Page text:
Screen Shot 2017-05-26 at 11.25.14ISRIC, CIAT, GODAN and GIZ coorganised the Institutionalization of Open Data Workshop at the event . The aim of this workshop was to dentify gaps and challenges concerning the access to, the use of and the sharing of data; reflecting on strategies to make this data available and accessible to all: In order to improve the quality of agricultural extension services and to support decision-making concerning SLM implementation at the farm level, access to and availability of data (pedological, agro-ecological, socioeconomic) should be improved and ensured. In many cases, data are not available to agricultural service providers and/or are unavailable to the public. The underlying reasons for the unavailability of data can be manifold, ranging from unclear intellectual property rights to budgetary constraints which prevent making data usable and disseminating them. This working group will concentrate on the methods and mechanisms needed to render data available and accessible to all stakeholders, including local populations.

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All images thanks to GSW 2017

Thanks to Christina Ketter (GIZ) who coordinated the workshop ,  Ben Schaap (GODAN) , Leroy Mwanzia (CGIAR/CIAT) who did lot of  background work for this successful workshop. Thanks to Andries Bosman (ISRIC),for presenting GODAN Soils Working Group and ISRIC , Daniel Jimenez (CGIAR/CIAT ) , country presentations from India, Ethiopia, Columbia and all participants for the productive workshop.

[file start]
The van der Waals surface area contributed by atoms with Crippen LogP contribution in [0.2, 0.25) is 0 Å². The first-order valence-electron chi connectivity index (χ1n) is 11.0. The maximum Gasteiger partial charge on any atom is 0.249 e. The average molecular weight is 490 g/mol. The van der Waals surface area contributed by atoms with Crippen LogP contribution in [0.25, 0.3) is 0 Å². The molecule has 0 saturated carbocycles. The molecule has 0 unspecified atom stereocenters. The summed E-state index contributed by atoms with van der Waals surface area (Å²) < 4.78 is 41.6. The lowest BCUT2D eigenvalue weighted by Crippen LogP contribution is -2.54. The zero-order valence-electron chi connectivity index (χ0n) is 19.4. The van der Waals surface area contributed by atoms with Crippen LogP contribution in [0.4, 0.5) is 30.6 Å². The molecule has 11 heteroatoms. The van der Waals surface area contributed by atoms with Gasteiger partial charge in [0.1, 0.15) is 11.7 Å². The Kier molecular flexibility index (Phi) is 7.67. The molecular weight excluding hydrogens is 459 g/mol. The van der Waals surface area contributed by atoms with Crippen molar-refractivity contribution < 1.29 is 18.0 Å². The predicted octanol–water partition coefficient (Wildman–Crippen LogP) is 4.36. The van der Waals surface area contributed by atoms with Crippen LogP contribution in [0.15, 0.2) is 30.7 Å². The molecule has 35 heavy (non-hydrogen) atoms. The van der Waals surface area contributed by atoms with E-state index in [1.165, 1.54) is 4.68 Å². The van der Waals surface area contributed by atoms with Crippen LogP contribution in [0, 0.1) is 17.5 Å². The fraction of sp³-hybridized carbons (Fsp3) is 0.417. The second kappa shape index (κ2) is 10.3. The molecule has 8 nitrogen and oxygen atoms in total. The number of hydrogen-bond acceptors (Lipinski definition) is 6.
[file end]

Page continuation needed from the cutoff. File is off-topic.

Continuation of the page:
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The links to presentations at:

Introduction to GODAN: Why we would need open data to achieve impacts with regards to SDG 2

https://www.slideshare.net/SuchithAnand/why-we-need-open-data-to-achieve-impacts-with-regards-to-sdg2

Institutional Change from a capacity development perspective: Open data developments for policy making on a global level

https://www.slideshare.net/SuchithAnand/institutional-change-from-a-capacity-development-perspective-open-data-developments-for-policy-making-on-a-global-level

It is good to see that the need for open data was acknowledged in the recommendations of GSW 2017 for the SDG HLPF.  We look forward toworking with you for expanding research ideas for contributing to the successful implementation of the Sustainable Development Goals .

Invitation to Capacity Development WG